Technology isn't quite the same, of course, but certainly exposure to the actual, visceral experience of the ways in which technology transforms one's notion of cultural production does wonders for the policy-maker. That's why this is a brilliant idea
Senator Stevens, the 82-year old Committee [on Commerce, Science, and Transportation] chairman from Alaska, surprised the audience by announcing that his daughter had bought him an iPod, and suddenly Stevens had a much greater understanding of the many ways innovative technology can create choice for consumers. Content industry representatives at the hearing found themselves answering much tougher questions than they typically receive.Because most policy- and law-makers seem to have little time to play with the sorts of things that more geeky types play with, like Creative Commons produced works, blogs as conversations and amplification of voice, fundamental reversals of the basic institutions of society in a UCaPP environment - stuff like that - giving them the toys that create new awareness of these changes goes an awfully long way in undoing the types of gifts that some (former) parliamentarians receive.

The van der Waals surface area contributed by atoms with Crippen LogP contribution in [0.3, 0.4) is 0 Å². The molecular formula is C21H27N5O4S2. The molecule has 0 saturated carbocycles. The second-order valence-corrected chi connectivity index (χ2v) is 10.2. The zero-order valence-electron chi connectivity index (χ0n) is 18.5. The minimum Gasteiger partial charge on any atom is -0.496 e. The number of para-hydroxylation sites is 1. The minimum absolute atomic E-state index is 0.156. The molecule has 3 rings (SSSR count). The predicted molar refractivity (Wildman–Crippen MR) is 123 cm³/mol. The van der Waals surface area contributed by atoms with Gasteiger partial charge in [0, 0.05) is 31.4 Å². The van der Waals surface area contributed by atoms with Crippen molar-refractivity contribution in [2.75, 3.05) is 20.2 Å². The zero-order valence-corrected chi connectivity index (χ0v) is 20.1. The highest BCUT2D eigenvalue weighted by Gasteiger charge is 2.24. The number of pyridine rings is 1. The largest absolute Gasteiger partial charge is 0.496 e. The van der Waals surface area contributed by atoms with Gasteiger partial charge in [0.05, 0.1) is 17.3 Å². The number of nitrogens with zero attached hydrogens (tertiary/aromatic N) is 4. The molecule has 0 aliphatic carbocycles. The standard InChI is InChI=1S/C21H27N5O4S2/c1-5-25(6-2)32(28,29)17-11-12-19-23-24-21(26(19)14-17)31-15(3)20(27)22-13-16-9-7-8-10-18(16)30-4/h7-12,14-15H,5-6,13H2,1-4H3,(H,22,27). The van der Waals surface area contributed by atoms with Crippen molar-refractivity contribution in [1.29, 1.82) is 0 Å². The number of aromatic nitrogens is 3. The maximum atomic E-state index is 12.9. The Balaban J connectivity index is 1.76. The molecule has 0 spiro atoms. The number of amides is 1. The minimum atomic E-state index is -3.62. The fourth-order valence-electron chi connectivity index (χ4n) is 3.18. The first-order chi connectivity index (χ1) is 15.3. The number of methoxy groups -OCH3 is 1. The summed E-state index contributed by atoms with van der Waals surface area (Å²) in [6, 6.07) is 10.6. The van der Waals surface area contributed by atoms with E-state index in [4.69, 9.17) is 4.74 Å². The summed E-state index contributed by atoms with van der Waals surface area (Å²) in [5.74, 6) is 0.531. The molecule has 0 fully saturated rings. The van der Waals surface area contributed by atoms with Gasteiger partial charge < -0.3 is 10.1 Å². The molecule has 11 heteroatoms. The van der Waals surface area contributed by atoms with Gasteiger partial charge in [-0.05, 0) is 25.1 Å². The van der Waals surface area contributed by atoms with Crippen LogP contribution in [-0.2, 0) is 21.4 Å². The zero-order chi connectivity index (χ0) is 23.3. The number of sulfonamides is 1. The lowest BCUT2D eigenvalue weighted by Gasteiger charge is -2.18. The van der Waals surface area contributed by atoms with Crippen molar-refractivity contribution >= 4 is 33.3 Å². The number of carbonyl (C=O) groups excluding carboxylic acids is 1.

That's why we think all Senators ought to join Stevens' esteemed company as iPod owners. Rather than wait for every Senator's daughter, we're taking matters into our own hands and buying a video iPod for the campaigns of Senators who work on legislation affecting technology. Plus, we're going to pre-load each one with examples of the cultural richness made possible by sharing and collaboration - public domain content, Creative Commons content, and audio messages about the importance of balanced copyright policy.
[Technorati tags: ipod | creative commons | intellectual property | content industry]
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